Commercial fishing in open waters is still practiced and subject to varying regulations. However, many wildlife experts and chefs encourage responsible consumption of these products and respect for harvest seasons to allow populations to recover. Websites such as Pesca Con Futuro (in Spanish) give detailed information to help consumers make conscientious choices. During Lent, more than 100 species from the Pacific and Gulf of Mexico are in season.
All seafood dishes are acceptable for Lent, but a number of prepared items, with and without fish, have become traditional for this season on both the national and regional levels.
One major regional variation and a throwback to the past is the popularity of preserved fish products and vegetarian options in the interior of Mexico. Even though fresh fish is far more available than it was in the past (especially in Mexico City which has the second-largest wholesale fish market in the world), traditional dishes are based on what could be had 100 or more years ago.
Preserved fish products include tuna, sardines, and dried fish — in particular, dried shrimp. One common dish is the torta de camarón seco (shrimp patties). It is enjoyed throughout inland Mexico, but there are regional variations. In the center of the country, the dish contains romeritos (seepweed), in the north it has egg and red salsa, and in Guanajuato it comes with nopal cactus.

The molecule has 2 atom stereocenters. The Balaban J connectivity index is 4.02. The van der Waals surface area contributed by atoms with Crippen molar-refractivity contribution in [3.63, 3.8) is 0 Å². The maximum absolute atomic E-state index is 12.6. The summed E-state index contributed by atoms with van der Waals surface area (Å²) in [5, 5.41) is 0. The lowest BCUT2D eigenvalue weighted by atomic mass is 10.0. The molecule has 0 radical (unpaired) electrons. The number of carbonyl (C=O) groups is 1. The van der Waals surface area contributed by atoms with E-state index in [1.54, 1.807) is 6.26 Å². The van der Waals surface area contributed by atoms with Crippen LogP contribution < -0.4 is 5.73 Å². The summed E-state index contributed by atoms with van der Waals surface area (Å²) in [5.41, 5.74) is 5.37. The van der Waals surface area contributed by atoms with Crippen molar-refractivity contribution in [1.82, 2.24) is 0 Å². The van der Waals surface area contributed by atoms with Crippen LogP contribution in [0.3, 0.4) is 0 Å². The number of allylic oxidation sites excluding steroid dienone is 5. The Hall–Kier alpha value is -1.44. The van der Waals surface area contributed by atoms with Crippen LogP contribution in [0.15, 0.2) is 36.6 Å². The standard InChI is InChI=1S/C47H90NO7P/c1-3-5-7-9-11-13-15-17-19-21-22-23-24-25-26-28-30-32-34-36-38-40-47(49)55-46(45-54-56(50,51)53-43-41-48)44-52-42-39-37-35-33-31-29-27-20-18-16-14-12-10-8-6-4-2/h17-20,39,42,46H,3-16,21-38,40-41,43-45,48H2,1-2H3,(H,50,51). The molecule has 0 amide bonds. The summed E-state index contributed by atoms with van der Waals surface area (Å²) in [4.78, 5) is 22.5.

Following in importance is the use of beans, either as the main protein source or as a way to stretch expensive fish. Fava beans and lentils appear in many areas. In the Sierra Tarahumara, chacales is a traditional soup made with corn and lentils and cooked in a pot underground. White beans are common in Oaxaca.
For those regions where they are historically consumed, insects are also acceptable for Lent. These include central Mexico and Oaxaca, where chapulines (grasshoppers) are popular year round. Some other items that are in season around Lent include escamoles (ant eggs) and in several southern states jumiles (beetles or stink bugs).
Freshwater fish features prominently in Lenten dishes in those few inland areas with significant production. Perhaps the most famous of these are the charales (neotropical silversides) of Lake Pátzcuaro, small sardine-like fishes that are eaten dried or fried. They can be prepared many ways, including simply on a tortilla with salsa.
Vegetarian dishes include tortas de papa (potato patties), tamales with cheese or vegetable fillings, stuffed chiles and vegetables such as quelites (the name for several varieties of leafy greens) and romeritos. Cheese is also acceptable to eat during Lent, though despite its availability, it doesn’t take a central role during this time. This may be because in the past dairy was also forbidden (along with alcohol).
One dish that truly seems to be consumed nationwide this time of year is capirotada. This is a dessert made with slices of stale bread that has been fried, then covered in a syrup made with piloncillo (sometimes agave), raisins and nuts, and finally sprinkled with cotija or other salty cheeses.
Mexico News Daily